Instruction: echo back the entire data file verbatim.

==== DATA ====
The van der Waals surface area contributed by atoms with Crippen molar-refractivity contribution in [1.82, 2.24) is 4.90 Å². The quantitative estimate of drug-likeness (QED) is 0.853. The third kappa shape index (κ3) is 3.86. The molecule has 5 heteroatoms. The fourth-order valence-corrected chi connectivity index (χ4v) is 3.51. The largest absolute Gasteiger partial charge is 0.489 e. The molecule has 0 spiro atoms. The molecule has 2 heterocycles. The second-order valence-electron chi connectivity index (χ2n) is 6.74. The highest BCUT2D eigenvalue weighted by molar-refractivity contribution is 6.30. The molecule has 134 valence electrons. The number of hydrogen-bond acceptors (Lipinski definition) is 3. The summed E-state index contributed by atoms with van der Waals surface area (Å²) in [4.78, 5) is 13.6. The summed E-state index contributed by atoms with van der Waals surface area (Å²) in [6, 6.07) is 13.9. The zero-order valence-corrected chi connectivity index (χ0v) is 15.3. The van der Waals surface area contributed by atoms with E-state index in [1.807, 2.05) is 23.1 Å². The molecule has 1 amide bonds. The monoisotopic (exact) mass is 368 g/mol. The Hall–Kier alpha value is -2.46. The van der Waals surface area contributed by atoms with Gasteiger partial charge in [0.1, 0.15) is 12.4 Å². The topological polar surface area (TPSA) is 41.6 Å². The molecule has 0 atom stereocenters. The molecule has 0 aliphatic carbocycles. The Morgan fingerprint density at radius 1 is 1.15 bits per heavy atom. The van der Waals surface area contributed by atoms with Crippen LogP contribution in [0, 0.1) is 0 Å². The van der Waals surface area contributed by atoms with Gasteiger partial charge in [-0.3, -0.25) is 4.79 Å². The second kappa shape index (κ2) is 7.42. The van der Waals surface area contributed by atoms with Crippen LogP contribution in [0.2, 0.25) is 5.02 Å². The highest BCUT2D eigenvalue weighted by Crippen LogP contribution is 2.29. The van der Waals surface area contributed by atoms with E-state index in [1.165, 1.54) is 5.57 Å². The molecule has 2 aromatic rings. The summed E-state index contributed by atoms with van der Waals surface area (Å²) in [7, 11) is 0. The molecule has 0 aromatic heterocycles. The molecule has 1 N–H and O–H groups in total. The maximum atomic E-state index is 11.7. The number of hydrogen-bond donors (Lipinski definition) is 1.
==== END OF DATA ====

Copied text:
The van der Waals surface area contributed by atoms with Crippen molar-refractivity contribution in [1.82, 2.24) is 4.90 Å². The quantitative estimate of drug-likeness (QED) is 0.853. The third kappa shape index (κ3) is 3.86. The molecule has 5 heteroatoms. The fourth-order valence-corrected chi connectivity index (χ4v) is 3.51. The largest absolute Gasteiger partial charge is 0.489 e. The molecule has 0 spiro atoms. The molecule has 2 heterocycles. The second-order valence-electron chi connectivity index (χ2n) is 6.74. The highest BCUT2D eigenvalue weighted by molar-refractivity contribution is 6.30. The molecule has 134 valence electrons. The number of hydrogen-bond acceptors (Lipinski definition) is 3. The summed E-state index contributed by atoms with van der Waals surface area (Å²) in [4.78, 5) is 13.6. The summed E-state index contributed by atoms with van der Waals surface area (Å²) in [6, 6.07) is 13.9. The zero-order valence-corrected chi connectivity index (χ0v) is 15.3. The van der Waals surface area contributed by atoms with E-state index in [1.807, 2.05) is 23.1 Å². The molecule has 1 amide bonds. The monoisotopic (exact) mass is 368 g/mol. The Hall–Kier alpha value is -2.46. The van der Waals surface area contributed by atoms with Gasteiger partial charge in [0.1, 0.15) is 12.4 Å². The topological polar surface area (TPSA) is 41.6 Å². The molecule has 0 atom stereocenters. The molecule has 0 aliphatic carbocycles. The Morgan fingerprint density at radius 1 is 1.15 bits per heavy atom. The van der Waals surface area contributed by atoms with Crippen LogP contribution in [0, 0.1) is 0 Å². The van der Waals surface area contributed by atoms with Gasteiger partial charge in [-0.3, -0.25) is 4.79 Å². The second kappa shape index (κ2) is 7.42. The van der Waals surface area contributed by atoms with Crippen LogP contribution in [0.2, 0.25) is 5.02 Å². The highest BCUT2D eigenvalue weighted by Crippen LogP contribution is 2.29. The van der Waals surface area contributed by atoms with E-state index in [1.165, 1.54) is 5.57 Å². The molecule has 2 aromatic rings. The summed E-state index contributed by atoms with van der Waals surface area (Å²) in [7, 11) is 0. The molecule has 0 aromatic heterocycles. The molecule has 1 N–H and O–H groups in total. The maximum atomic E-state index is 11.7. The number of hydrogen-bond donors (Lipinski definition) is 1.